It is impossible to watch Max Webster’s modern-dress staging of Henry V without seeing flashes of Russia’s war on Ukraine in its machine-gun fire, bomb blasts and other pointed scenes of violence. Kit Harington’s King Harry is not a tyrant in Putin’s strongman mould but a seemingly reasonable leader, though we begin with a brief flashback to his Prince Hal days: he snorts coke and vomits before that dissolute memory melts away.
The reformed king appears like a chief executive and his court an accountancy firm – all steel grey suits and shirts – so that his proposition to invade France seems closer to a corporate takeover. It is a stark moment when the army fatigues and automatic rifles emerge on stage and the reality of war commences.
Every performance is polished but Harington absolutely stands out: he begins quietly and while he never raises the volume, his transformation in victory is monstrous, erupting into manic laughter on hearing England has triumphed at Agincourt.
As a soldier he has no hint of the machiavellian, rousing his troops before Harfleur (“teach them how to war”), and crouching down to their level in his magnificent St Crispin’s Day speech so that he appears suddenly not the king of divine rights but an equal fighter among them. As a conqueror, though, he shows himself to be a businessman tyrant. He forces marriage on to Katherine, the defeated French monarch’s daughter (Anoushka Lucas, excellent at emanating contained trauma), in the manner of a swiftly brokered business arrangement, which he seals with a cursory handshake and forced kiss.
There are other powerful moments: Bardolph’s hanging is painfully protracted, spot-lit as he swings (Lee Curran’s lighting, as a whole, is superb). English soldiers appear like debauched barbarians when victory is declared, grinding themselves to a thumping electronic beat in an after-party of sorts.
But this is, ultimately, an over-orchestrated production, bringing together so many elements on Fly Davis’s gold set that it feels like theatrical overkill. The first half is especially over-stuffed: a back-screen with projected images (from dynastic family trees to closeups, designed by Andrzej Goulding) also comes apart to form the St George’s Cross. The various visual effects are arresting but cumulatively overwhelming. There is also choral singing, again powerful, but this comes too frequently and undercuts the strength of Shakespeare’s words, especially after the St Crispin’s Day speech. There is an almost constant whirl of movement as actors enter and exit from gangways on either side of the stage, and soldiers at war move with carefully choreographed grace, which seems antithetical in essence to the ugly mess of battle.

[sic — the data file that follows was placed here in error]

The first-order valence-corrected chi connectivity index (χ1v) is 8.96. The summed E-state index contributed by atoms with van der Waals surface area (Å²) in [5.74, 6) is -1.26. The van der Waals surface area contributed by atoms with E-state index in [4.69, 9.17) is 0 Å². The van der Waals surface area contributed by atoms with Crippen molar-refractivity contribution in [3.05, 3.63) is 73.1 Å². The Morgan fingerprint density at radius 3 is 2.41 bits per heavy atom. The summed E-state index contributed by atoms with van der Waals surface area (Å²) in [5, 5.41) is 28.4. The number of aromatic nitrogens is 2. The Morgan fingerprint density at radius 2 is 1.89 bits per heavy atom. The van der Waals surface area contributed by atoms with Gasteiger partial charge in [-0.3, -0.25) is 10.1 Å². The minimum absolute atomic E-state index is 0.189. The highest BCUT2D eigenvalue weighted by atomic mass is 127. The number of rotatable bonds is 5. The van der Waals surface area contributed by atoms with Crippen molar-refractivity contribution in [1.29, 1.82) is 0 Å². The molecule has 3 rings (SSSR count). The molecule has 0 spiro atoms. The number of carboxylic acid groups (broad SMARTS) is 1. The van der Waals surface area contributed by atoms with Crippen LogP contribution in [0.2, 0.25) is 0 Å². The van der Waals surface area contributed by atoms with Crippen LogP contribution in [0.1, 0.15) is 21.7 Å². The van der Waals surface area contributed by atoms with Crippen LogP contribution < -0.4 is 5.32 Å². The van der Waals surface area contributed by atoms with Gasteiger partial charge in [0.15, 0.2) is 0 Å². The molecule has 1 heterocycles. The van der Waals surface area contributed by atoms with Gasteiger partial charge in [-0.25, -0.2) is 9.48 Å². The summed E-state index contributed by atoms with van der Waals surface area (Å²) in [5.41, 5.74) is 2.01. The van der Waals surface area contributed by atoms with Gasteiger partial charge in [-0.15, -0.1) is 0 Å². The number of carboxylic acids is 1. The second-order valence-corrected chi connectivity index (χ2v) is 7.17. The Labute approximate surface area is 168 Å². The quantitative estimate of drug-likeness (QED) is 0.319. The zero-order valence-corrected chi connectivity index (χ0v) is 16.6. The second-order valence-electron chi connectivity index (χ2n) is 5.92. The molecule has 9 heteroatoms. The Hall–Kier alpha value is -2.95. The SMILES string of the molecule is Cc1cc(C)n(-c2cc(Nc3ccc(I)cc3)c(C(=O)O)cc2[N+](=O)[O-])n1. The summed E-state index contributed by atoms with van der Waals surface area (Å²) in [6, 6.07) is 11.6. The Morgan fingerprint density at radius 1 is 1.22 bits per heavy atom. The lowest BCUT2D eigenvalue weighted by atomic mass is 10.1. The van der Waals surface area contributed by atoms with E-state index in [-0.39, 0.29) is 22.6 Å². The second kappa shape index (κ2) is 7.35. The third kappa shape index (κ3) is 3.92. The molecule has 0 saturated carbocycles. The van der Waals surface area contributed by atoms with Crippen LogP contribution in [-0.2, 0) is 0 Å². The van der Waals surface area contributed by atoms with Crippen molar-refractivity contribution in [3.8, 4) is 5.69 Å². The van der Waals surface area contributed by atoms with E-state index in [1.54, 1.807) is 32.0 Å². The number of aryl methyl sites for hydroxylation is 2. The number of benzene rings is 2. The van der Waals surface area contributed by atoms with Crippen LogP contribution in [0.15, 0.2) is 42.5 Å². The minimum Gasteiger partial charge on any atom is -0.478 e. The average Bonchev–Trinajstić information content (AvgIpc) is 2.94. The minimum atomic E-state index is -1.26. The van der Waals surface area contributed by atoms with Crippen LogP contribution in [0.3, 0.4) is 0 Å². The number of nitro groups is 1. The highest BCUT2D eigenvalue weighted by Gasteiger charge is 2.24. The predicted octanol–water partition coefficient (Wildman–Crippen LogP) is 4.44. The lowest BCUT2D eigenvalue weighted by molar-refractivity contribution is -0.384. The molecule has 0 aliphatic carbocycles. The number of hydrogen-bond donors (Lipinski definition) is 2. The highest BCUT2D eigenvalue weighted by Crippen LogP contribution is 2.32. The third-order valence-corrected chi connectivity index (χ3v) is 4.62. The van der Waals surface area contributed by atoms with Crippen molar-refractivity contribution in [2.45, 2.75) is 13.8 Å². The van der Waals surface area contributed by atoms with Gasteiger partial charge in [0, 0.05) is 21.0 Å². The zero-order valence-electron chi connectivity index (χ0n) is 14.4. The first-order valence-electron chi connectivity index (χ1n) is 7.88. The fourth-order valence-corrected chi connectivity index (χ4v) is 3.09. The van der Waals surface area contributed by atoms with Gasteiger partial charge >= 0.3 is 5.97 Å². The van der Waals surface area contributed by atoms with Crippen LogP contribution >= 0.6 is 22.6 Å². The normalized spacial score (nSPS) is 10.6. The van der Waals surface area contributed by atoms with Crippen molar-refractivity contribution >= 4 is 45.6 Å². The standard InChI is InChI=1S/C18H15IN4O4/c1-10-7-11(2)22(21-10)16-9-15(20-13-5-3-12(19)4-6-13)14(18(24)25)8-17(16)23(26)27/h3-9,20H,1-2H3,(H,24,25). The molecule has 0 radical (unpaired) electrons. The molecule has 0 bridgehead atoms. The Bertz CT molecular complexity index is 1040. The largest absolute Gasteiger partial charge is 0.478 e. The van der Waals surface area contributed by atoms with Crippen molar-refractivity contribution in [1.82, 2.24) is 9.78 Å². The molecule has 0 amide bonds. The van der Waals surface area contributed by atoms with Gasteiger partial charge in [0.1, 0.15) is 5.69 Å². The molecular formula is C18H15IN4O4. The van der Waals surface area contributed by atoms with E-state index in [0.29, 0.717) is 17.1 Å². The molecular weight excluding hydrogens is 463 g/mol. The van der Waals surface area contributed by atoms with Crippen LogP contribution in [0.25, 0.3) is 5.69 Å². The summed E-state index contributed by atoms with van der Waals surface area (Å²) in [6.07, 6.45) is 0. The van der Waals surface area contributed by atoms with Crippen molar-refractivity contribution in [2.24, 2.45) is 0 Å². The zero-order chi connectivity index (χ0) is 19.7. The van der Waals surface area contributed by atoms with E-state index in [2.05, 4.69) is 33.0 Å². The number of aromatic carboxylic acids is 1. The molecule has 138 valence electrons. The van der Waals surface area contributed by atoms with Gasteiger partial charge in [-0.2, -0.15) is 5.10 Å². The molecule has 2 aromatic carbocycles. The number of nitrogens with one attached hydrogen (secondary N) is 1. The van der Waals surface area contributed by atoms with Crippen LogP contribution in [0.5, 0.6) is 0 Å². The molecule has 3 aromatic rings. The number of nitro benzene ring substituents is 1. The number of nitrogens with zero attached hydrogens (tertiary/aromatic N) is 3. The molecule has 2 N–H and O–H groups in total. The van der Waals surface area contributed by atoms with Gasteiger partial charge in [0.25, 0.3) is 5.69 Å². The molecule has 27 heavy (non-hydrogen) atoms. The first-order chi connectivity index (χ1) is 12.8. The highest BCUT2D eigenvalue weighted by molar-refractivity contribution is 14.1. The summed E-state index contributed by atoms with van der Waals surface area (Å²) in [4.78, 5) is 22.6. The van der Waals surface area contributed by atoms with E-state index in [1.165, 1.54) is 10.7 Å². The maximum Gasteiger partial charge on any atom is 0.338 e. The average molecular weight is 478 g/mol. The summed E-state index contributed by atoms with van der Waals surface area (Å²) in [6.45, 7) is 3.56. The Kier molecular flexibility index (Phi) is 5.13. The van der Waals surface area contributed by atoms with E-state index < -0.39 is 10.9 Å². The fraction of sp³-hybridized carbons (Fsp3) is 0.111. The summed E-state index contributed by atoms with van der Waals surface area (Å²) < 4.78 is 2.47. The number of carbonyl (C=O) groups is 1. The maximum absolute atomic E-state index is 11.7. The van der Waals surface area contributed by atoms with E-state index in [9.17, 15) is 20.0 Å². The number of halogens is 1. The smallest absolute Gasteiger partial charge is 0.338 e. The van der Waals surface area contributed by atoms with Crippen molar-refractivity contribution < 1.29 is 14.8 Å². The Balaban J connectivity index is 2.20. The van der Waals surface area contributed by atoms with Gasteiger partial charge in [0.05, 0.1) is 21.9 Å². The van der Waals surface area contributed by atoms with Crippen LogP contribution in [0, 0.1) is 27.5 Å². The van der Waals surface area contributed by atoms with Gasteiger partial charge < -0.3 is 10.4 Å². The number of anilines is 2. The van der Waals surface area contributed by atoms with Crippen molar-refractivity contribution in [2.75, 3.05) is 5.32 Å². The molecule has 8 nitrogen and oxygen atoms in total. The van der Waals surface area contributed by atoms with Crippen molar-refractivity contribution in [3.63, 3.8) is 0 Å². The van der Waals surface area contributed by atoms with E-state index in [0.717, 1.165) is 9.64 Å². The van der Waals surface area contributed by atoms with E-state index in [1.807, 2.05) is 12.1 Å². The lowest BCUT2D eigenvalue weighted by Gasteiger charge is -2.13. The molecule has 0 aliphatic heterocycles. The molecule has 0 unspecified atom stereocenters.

The second half is more meditative and stripped back, bringing moments of immense power. French is inserted into many scenes, with a translation running on a screen beside the stage. While Shakespeare’s original French conversation between Katherine and her lady in waiting, Alice (Marienella Phillips), works well for its playfulness – the women work out in boxing gloves while they talk – the additional French feels unnecessary and alienating.
The chorus, meanwhile, is a green-haired millennial (Millicent Wong) who declaims in arch tones, perhaps aiming for irony, and occasionally throws in some Mandarin. It is puzzling and grating – one of too many bells and whistles in a production where less might have been much more.
At the Donmar Warehouse, London, until 9 April.